POPULAR SOVEREIGNTY IN CONTEMPORARY AFRICA
Popular sovereignty assumes that within a state the people have final control over who governs them and how that government is exercised. In most contemporary states some constitutional mechanism is in place which enables citizens to select and subsequently confirm in office executives and legislators whose policies correspond to what they want for the states. There is also a mechanism which allows citizens to dismiss the officers who have failed to deliver what the citizens anticipated. If this mechanism functions successfully then a majority of the citizens can be said to be sovereign in a particular state.
The May 2020 Edition of Chiedza: Journal of Arrupe Jesuit University, has for its theme: Popular Sovereignty in contemporary Africa. In this issue, Chiedza Journal seeks to interrogate the notion of Popular Sovereignty at all levels possible. We also intend to find out the conventional, traditional or popular understanding of this theme, as well as the emerging understanding of Popular Sovereignty in the contemporary society. With Achebe, we believe that the world is like a mask dancing, to see it well, one has to stand in different places. Thus, Chiedza invites diverse, and well-thought arguments in addressing our theme. Popular sovereignty can be a political, cultural, socio-economic, ethical, religious and or a philosophical argument. Chiedza seeks to gather a market place of intelligible ideas and insights pertaining the concept of Popular Sovereignty in contemporary Africa.
Some questions of reflection in relation to our theme; “Popular Sovereignty in contemporary Africa”
Is Popular Sovereignty a reality in the international community, or to bring it closer home, is it a reality in Africa? If not, what is wrong with Africa? How far are the people of any African nation state really in control of what the state decides to do? At issue here is whether our existing executives and legislature really represent the people. They may represent the majority of the people but that raises the question of how the minority is represented. If a minority is never heard how is sovereignty popular? One could be cynical and ask whether any African state is sovereign when many are in debt to international finance or to larger and more powerful countries. If it is not sovereign, can the people be? Also, does the nature of governmental structures that exist in a state affect the actualization of the notion of Popular sovereignty, especially the participation of citizens on diverse issues which affect them without being threatened by coercive measures?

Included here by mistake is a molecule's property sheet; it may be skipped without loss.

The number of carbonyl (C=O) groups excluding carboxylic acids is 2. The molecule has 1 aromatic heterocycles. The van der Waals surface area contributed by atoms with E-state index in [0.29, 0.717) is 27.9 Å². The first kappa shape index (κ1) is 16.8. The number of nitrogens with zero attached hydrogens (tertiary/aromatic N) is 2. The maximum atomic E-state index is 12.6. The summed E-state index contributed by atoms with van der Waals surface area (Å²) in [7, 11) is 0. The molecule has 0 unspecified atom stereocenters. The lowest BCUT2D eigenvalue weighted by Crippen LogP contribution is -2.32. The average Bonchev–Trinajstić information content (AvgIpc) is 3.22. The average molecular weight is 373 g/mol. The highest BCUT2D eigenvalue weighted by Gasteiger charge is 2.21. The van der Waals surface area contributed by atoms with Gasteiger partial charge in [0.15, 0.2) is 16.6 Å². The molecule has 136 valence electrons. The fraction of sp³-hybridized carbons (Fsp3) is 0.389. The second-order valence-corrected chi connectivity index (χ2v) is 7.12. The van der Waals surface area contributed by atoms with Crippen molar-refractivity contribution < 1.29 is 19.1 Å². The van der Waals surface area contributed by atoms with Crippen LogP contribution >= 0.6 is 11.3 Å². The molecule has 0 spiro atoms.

How far does the national sovereignty translate into the actual empowerment of the people of a nation? Is Popular sovereignty popular to all groups and classes in a given society, or it is only popular among the elite? Are multi-party systems a practical expression of popular sovereignty when a party with majority backing assumes control in a nation state? How do African states
approach the notion of popular sovereignty when it comes to political power? If a multi-party system is functioning in a state, is this evidence that the people are indeed sovereign in that state? Is multi party systems the incarnation of popular sovereignty in Africa?
How does the people’s voice express itself as popular sovereignty? Are party decisions expressions of the will of the party membership itself? In Things Fall Apart, Achebe suggests that, Popular Sovereignty is affirmed when all the men of a village come together at a meeting and show approval or disapproval of a particular course of action. Can such a meeting be reproduced at national level given the diversity of cultures, traditions, beliefs and philosophies in the contemporary society. What are the negative and positive effects of Popular Sovereignty in Africa at any level, from any angle across cultures? Is Popular sovereignty in contemporary Africa achievable without the necessary systems which support the concept? Can the government or ruling party condone Popular Sovereignty even when it threatens the security, coherence and or the homogeneity of the state?
Finally, Chiedza endeavours to find out the role played by the African Philosophy of Ubuntu in fostering, enhancing, or (de)constructing the notion of Popular Sovereignty? Among the key principles of Ubuntu, which ones can be adopted in order to enhance Popular Sovereignty in Africa? Contributors may wish to interrogate the origins of Popular Sovereignty, and whether or not we need Popular Sovereignty in Africa? Did colonization affect our understanding of Popular Sovereignty in Africa? Could it be argued that the independence of African nations came about as an expression of popular sovereignty since the majority of people in any state supported it?
Articles should be 4,000 words or less. We also welcome articles, book reviews, poems which do not necessarily reflect these topics or our theme. All articles are to be sent to: email@example.com before 13/04/2020.
Please refer to the Chiedza Website https://www.arrupe.ac.zw/journals/index.php/chiedza for other details, including the Chiedza style sheet.
Ashley Salima, O.Carm
Editor-in-ChiefRead more about Call for Papers Chiedza Vol 22 No 2 May 2020